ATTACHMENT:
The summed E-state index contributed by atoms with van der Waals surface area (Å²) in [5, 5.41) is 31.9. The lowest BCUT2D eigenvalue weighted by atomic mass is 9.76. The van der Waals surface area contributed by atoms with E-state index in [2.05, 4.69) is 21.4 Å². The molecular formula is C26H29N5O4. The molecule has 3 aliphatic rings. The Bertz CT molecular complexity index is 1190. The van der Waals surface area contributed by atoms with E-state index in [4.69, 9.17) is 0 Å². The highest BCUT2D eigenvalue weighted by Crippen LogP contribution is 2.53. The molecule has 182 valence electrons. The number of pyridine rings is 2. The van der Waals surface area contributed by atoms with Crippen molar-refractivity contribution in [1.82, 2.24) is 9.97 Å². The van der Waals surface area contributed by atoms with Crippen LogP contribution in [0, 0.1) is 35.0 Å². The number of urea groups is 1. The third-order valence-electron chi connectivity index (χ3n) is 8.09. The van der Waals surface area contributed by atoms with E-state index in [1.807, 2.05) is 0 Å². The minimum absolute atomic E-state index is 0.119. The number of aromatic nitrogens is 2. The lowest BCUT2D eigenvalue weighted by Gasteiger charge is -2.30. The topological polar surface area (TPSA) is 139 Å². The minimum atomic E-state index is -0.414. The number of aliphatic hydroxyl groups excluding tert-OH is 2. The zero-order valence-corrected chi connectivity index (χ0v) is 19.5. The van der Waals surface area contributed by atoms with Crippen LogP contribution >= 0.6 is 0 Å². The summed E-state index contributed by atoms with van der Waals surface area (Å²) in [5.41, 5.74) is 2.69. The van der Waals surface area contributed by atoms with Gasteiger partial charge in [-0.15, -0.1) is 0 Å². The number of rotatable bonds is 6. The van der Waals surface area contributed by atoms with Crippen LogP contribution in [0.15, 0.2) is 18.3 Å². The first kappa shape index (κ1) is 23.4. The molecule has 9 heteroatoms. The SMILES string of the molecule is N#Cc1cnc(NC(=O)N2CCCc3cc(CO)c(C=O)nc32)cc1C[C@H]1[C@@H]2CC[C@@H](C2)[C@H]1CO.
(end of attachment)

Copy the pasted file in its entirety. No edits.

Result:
The summed E-state index contributed by atoms with van der Waals surface area (Å²) in [5, 5.41) is 31.9. The lowest BCUT2D eigenvalue weighted by atomic mass is 9.76. The van der Waals surface area contributed by atoms with E-state index in [2.05, 4.69) is 21.4 Å². The molecular formula is C26H29N5O4. The molecule has 3 aliphatic rings. The Bertz CT molecular complexity index is 1190. The van der Waals surface area contributed by atoms with E-state index in [4.69, 9.17) is 0 Å². The highest BCUT2D eigenvalue weighted by Crippen LogP contribution is 2.53. The molecule has 182 valence electrons. The number of pyridine rings is 2. The van der Waals surface area contributed by atoms with Crippen molar-refractivity contribution in [1.82, 2.24) is 9.97 Å². The van der Waals surface area contributed by atoms with Crippen LogP contribution in [0, 0.1) is 35.0 Å². The number of urea groups is 1. The third-order valence-electron chi connectivity index (χ3n) is 8.09. The van der Waals surface area contributed by atoms with E-state index in [1.807, 2.05) is 0 Å². The minimum absolute atomic E-state index is 0.119. The number of aromatic nitrogens is 2. The lowest BCUT2D eigenvalue weighted by Gasteiger charge is -2.30. The topological polar surface area (TPSA) is 139 Å². The minimum atomic E-state index is -0.414. The number of aliphatic hydroxyl groups excluding tert-OH is 2. The zero-order valence-corrected chi connectivity index (χ0v) is 19.5. The van der Waals surface area contributed by atoms with Crippen LogP contribution >= 0.6 is 0 Å². The summed E-state index contributed by atoms with van der Waals surface area (Å²) in [5.41, 5.74) is 2.69. The van der Waals surface area contributed by atoms with Gasteiger partial charge in [-0.15, -0.1) is 0 Å². The number of rotatable bonds is 6. The van der Waals surface area contributed by atoms with Crippen LogP contribution in [0.15, 0.2) is 18.3 Å². The first kappa shape index (κ1) is 23.4. The molecule has 9 heteroatoms. The SMILES string of the molecule is N#Cc1cnc(NC(=O)N2CCCc3cc(CO)c(C=O)nc32)cc1C[C@H]1[C@@H]2CC[C@@H](C2)[C@H]1CO.